Cover image for Mathematical methods using Mathematica : for students of physics and related fields
Mathematical methods using Mathematica : for students of physics and related fields
Hassani, Sadri.
Personal Author:
Publication Information:
New York : Springer-Verlag, [2003]

Physical Description:
xv, 235 pages : illustrations ; 24 cm + 1 CD-ROM (4 3/4 in.).
Mathematica in a nutshell -- Vectors and matrices in Mathematica -- Integration -- Infinite series and finite sums -- Numerical solutions of ODEs: theory -- Numerical solutions of ODEs: examples using Mathematica.
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QC20 .H393 2003 Book and Software Set Non-Fiction Area-Reference

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Intended as a companion for textbooks in mathematical methods for science and engineering, this book presents a large number of numerical topics and exercises together with discussions of methods for solving such problems using Mathematica(R). Although it is primarily designed for use with the author's "Mathematical Methods: For Students of Physics and Related Fields," the discussions in the book sufficiently self-contained that the book can be used as a supplement to any of the standard textbooks in mathematical methods for undergraduate students of physical sciences or engineering.

Reviews 1

Choice Review

Hassani (Illinois State Univ.) presents a multitude of Mathematica techniques for solving otherwise insoluble problems in mathematical physics or engineering. Rather than offering all the principles and techniques of Mathematica, this book is best described as "learning the essentials of Mathematica through examples from undergraduate physics." Chapter 1 lays out essential Mathematica commands; chapter 2 includes vectors (using the electric fields and potentials of discrete charge distributions) and matrices (using the calculation of normal modes of mass-spring systems) as found in Mathematica. The next two chapters discuss numerical integration (with applications to mechanics, electrostatics, and magnetism), infinite series, and finite sums. Chapter 5 is devoted entirely to a theoretical treatment of numerical solutions of differential equations and includes techniques such as Euler methods, the Runge-Kutta method, and the use of discrete differentiation in solving eigenvalue problems. Chapter 6 uses Mathematica to solve ordinary differential equations (based on examples from classical and quantum mechanics). An attractive feature is the large number of numerical exercises and clarity of presentation. The accompanying CD-ROM, with Mathematica Notebooks, illustrates most of the topics. This book can supplement any textbooks in mathematical methods of physical sciences or engineering. Chapter problem sets. ^BSumming Up: Recommended. Upper-division undergraduates through professionals. D. V. Chopra Wichita State University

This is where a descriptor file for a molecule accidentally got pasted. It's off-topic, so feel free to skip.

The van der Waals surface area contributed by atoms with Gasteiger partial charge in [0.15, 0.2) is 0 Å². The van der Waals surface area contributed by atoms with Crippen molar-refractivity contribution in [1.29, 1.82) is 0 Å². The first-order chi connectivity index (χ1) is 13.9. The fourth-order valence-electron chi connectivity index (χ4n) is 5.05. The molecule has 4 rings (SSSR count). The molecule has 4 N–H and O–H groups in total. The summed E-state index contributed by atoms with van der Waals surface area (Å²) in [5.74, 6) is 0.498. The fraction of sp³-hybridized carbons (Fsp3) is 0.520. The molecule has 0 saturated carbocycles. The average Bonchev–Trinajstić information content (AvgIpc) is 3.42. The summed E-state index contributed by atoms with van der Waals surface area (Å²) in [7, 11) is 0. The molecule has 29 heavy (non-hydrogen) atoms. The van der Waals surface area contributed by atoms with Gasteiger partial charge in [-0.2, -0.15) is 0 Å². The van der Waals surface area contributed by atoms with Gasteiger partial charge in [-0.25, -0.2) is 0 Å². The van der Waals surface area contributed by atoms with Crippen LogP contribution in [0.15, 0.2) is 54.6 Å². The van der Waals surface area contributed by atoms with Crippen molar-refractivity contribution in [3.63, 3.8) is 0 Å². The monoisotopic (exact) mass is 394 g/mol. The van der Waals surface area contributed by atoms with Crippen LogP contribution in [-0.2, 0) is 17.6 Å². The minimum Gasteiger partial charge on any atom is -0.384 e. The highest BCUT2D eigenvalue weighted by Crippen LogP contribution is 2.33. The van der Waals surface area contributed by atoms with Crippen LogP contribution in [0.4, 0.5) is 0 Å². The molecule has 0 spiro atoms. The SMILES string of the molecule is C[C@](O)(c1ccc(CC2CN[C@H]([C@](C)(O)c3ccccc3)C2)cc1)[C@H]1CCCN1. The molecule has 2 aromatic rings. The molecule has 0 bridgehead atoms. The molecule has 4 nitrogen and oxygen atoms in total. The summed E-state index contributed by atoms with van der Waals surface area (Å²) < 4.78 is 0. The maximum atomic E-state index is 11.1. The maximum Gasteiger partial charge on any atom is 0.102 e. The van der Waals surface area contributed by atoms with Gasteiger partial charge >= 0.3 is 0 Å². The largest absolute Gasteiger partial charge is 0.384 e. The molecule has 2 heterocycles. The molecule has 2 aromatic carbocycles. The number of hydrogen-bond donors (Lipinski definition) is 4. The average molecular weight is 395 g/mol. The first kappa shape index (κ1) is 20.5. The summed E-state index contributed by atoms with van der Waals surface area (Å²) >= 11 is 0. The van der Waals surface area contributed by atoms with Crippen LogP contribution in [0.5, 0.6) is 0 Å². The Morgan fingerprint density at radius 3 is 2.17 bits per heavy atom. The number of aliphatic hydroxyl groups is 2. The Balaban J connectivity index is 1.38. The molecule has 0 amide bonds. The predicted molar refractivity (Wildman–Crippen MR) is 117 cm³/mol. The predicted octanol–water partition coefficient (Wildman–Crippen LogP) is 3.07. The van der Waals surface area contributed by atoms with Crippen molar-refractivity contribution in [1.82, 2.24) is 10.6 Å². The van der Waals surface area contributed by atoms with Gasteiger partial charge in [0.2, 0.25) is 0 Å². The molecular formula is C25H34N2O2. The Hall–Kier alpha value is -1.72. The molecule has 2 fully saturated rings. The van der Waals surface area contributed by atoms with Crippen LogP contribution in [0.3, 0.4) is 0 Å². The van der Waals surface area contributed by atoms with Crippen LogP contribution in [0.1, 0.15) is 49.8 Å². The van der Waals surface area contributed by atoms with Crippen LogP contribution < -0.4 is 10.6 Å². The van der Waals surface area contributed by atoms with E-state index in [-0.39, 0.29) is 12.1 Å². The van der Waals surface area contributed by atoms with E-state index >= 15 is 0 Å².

Table of Contents

Mathematica in a Nutshell
Vectors and Matrices in Mathematica
Infinite Series and Finite Sums
Numerical Solutions of ODE's: Theory
Numerical Solutions of ODE's: Examples Using Mathematica